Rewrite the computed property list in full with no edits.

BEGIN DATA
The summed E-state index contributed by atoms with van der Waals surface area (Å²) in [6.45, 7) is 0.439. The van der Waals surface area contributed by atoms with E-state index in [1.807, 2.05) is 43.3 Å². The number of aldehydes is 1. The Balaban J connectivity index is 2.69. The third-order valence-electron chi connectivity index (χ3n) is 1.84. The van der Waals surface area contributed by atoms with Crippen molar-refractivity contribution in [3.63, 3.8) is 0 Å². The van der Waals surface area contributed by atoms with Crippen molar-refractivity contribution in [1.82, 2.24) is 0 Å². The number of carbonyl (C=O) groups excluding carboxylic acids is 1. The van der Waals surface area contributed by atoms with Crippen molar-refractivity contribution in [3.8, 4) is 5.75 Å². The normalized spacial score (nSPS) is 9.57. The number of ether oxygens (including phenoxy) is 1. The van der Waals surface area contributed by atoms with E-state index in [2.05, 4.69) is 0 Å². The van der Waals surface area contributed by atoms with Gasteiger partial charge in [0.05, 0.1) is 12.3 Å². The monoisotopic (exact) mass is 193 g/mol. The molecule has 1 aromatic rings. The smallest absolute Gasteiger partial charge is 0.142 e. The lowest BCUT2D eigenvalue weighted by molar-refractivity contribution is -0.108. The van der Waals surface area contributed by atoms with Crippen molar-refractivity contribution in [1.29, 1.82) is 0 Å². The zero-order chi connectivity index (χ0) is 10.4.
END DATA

The summed E-state index contributed by atoms with van der Waals surface area (Å²) in [6.45, 7) is 0.439. The van der Waals surface area contributed by atoms with E-state index in [1.807, 2.05) is 43.3 Å². The number of aldehydes is 1. The Balaban J connectivity index is 2.69. The third-order valence-electron chi connectivity index (χ3n) is 1.84. The van der Waals surface area contributed by atoms with Crippen molar-refractivity contribution in [3.63, 3.8) is 0 Å². The van der Waals surface area contributed by atoms with Crippen molar-refractivity contribution in [1.82, 2.24) is 0 Å². The number of carbonyl (C=O) groups excluding carboxylic acids is 1. The van der Waals surface area contributed by atoms with Crippen molar-refractivity contribution in [3.8, 4) is 5.75 Å². The normalized spacial score (nSPS) is 9.57. The number of ether oxygens (including phenoxy) is 1. The van der Waals surface area contributed by atoms with E-state index in [2.05, 4.69) is 0 Å². The van der Waals surface area contributed by atoms with Gasteiger partial charge in [0.05, 0.1) is 12.3 Å². The monoisotopic (exact) mass is 193 g/mol. The molecule has 1 aromatic rings. The smallest absolute Gasteiger partial charge is 0.142 e. The lowest BCUT2D eigenvalue weighted by molar-refractivity contribution is -0.108. The van der Waals surface area contributed by atoms with Crippen molar-refractivity contribution in [1.29, 1.82) is 0 Å². The zero-order chi connectivity index (χ0) is 10.4.